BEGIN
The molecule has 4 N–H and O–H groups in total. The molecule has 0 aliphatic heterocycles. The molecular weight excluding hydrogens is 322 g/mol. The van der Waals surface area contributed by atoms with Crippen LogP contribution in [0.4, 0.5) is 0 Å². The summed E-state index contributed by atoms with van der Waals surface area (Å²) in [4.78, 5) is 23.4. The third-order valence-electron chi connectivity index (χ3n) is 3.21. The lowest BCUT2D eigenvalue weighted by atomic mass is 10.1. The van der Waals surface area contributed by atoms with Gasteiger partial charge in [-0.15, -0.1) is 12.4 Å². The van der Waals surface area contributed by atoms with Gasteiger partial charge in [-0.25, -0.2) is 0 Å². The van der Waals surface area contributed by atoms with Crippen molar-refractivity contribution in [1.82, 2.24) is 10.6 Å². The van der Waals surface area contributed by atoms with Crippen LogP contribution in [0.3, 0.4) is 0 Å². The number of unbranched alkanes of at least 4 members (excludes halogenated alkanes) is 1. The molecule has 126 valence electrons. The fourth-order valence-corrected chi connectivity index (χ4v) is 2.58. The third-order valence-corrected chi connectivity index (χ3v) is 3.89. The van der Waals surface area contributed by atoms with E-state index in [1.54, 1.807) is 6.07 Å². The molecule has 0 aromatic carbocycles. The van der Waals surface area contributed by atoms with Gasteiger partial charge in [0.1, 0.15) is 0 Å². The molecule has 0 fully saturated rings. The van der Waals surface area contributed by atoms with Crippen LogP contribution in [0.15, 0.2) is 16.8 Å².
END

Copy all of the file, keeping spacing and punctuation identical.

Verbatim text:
The molecule has 4 N–H and O–H groups in total. The molecule has 0 aliphatic heterocycles. The molecular weight excluding hydrogens is 322 g/mol. The van der Waals surface area contributed by atoms with Crippen LogP contribution in [0.4, 0.5) is 0 Å². The summed E-state index contributed by atoms with van der Waals surface area (Å²) in [4.78, 5) is 23.4. The third-order valence-electron chi connectivity index (χ3n) is 3.21. The lowest BCUT2D eigenvalue weighted by atomic mass is 10.1. The van der Waals surface area contributed by atoms with Gasteiger partial charge in [-0.15, -0.1) is 12.4 Å². The van der Waals surface area contributed by atoms with Gasteiger partial charge in [-0.25, -0.2) is 0 Å². The van der Waals surface area contributed by atoms with Crippen molar-refractivity contribution in [1.82, 2.24) is 10.6 Å². The van der Waals surface area contributed by atoms with Crippen LogP contribution in [0.3, 0.4) is 0 Å². The number of unbranched alkanes of at least 4 members (excludes halogenated alkanes) is 1. The molecule has 126 valence electrons. The fourth-order valence-corrected chi connectivity index (χ4v) is 2.58. The third-order valence-corrected chi connectivity index (χ3v) is 3.89. The van der Waals surface area contributed by atoms with E-state index in [1.54, 1.807) is 6.07 Å². The molecule has 0 aromatic carbocycles. The van der Waals surface area contributed by atoms with Gasteiger partial charge in [0.1, 0.15) is 0 Å². The molecule has 0 fully saturated rings. The van der Waals surface area contributed by atoms with Crippen LogP contribution in [0.15, 0.2) is 16.8 Å².